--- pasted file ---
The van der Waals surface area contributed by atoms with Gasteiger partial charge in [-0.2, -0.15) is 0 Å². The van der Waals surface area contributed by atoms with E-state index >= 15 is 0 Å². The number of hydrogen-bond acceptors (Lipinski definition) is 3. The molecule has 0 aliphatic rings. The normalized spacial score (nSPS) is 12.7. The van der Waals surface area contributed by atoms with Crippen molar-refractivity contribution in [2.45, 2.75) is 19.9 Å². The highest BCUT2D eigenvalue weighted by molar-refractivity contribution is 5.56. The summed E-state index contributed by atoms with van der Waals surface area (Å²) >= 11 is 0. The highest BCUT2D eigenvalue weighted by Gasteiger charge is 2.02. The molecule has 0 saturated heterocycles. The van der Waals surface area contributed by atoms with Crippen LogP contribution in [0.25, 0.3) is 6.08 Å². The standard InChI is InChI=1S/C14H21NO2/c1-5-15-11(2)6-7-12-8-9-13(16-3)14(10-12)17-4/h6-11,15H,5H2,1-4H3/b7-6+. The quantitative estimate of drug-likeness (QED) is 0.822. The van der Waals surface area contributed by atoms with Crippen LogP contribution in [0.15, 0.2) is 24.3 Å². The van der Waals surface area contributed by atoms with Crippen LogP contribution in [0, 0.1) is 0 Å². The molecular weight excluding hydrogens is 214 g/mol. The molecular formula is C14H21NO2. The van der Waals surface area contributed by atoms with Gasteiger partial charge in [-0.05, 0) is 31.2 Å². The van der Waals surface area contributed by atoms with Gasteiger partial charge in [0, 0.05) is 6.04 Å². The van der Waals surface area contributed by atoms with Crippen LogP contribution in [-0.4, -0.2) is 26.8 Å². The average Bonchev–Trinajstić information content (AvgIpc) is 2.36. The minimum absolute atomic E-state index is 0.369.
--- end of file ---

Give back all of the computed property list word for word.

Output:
The van der Waals surface area contributed by atoms with Gasteiger partial charge in [-0.2, -0.15) is 0 Å². The van der Waals surface area contributed by atoms with E-state index >= 15 is 0 Å². The number of hydrogen-bond acceptors (Lipinski definition) is 3. The molecule has 0 aliphatic rings. The normalized spacial score (nSPS) is 12.7. The van der Waals surface area contributed by atoms with Crippen molar-refractivity contribution in [2.45, 2.75) is 19.9 Å². The highest BCUT2D eigenvalue weighted by molar-refractivity contribution is 5.56. The summed E-state index contributed by atoms with van der Waals surface area (Å²) >= 11 is 0. The highest BCUT2D eigenvalue weighted by Gasteiger charge is 2.02. The molecule has 0 saturated heterocycles. The van der Waals surface area contributed by atoms with Crippen LogP contribution in [0.25, 0.3) is 6.08 Å². The standard InChI is InChI=1S/C14H21NO2/c1-5-15-11(2)6-7-12-8-9-13(16-3)14(10-12)17-4/h6-11,15H,5H2,1-4H3/b7-6+. The quantitative estimate of drug-likeness (QED) is 0.822. The van der Waals surface area contributed by atoms with Crippen LogP contribution in [0.15, 0.2) is 24.3 Å². The van der Waals surface area contributed by atoms with Crippen LogP contribution in [0, 0.1) is 0 Å². The molecular weight excluding hydrogens is 214 g/mol. The molecular formula is C14H21NO2. The van der Waals surface area contributed by atoms with Gasteiger partial charge in [-0.05, 0) is 31.2 Å². The van der Waals surface area contributed by atoms with Gasteiger partial charge in [0, 0.05) is 6.04 Å². The van der Waals surface area contributed by atoms with Crippen LogP contribution in [-0.4, -0.2) is 26.8 Å². The average Bonchev–Trinajstić information content (AvgIpc) is 2.36. The minimum absolute atomic E-state index is 0.369.